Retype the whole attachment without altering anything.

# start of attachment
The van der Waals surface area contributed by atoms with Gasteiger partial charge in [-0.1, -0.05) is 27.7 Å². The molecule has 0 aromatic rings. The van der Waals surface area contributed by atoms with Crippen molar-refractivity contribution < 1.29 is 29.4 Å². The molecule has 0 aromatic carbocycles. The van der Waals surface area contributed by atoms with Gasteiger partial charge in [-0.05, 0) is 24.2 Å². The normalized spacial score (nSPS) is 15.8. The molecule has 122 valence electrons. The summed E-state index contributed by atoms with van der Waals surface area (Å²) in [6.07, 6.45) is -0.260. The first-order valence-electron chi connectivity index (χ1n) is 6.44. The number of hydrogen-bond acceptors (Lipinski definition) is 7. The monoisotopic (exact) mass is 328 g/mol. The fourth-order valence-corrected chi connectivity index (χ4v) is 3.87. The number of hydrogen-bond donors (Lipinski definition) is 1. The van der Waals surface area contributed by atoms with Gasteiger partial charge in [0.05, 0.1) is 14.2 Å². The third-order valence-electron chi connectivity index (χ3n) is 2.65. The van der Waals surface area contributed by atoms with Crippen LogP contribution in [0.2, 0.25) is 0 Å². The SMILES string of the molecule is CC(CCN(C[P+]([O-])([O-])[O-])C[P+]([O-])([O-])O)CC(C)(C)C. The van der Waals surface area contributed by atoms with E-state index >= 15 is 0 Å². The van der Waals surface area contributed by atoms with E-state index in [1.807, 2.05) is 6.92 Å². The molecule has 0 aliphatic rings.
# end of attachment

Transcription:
The van der Waals surface area contributed by atoms with Gasteiger partial charge in [-0.1, -0.05) is 27.7 Å². The molecule has 0 aromatic rings. The van der Waals surface area contributed by atoms with Crippen molar-refractivity contribution < 1.29 is 29.4 Å². The molecule has 0 aromatic carbocycles. The van der Waals surface area contributed by atoms with Gasteiger partial charge in [-0.05, 0) is 24.2 Å². The normalized spacial score (nSPS) is 15.8. The molecule has 122 valence electrons. The summed E-state index contributed by atoms with van der Waals surface area (Å²) in [6.07, 6.45) is -0.260. The first-order valence-electron chi connectivity index (χ1n) is 6.44. The number of hydrogen-bond acceptors (Lipinski definition) is 7. The monoisotopic (exact) mass is 328 g/mol. The fourth-order valence-corrected chi connectivity index (χ4v) is 3.87. The number of hydrogen-bond donors (Lipinski definition) is 1. The van der Waals surface area contributed by atoms with Gasteiger partial charge in [0.05, 0.1) is 14.2 Å². The third-order valence-electron chi connectivity index (χ3n) is 2.65. The van der Waals surface area contributed by atoms with Crippen LogP contribution in [0.2, 0.25) is 0 Å². The SMILES string of the molecule is CC(CCN(C[P+]([O-])([O-])[O-])C[P+]([O-])([O-])O)CC(C)(C)C. The van der Waals surface area contributed by atoms with E-state index >= 15 is 0 Å². The van der Waals surface area contributed by atoms with E-state index in [1.807, 2.05) is 6.92 Å². The molecule has 0 aliphatic rings.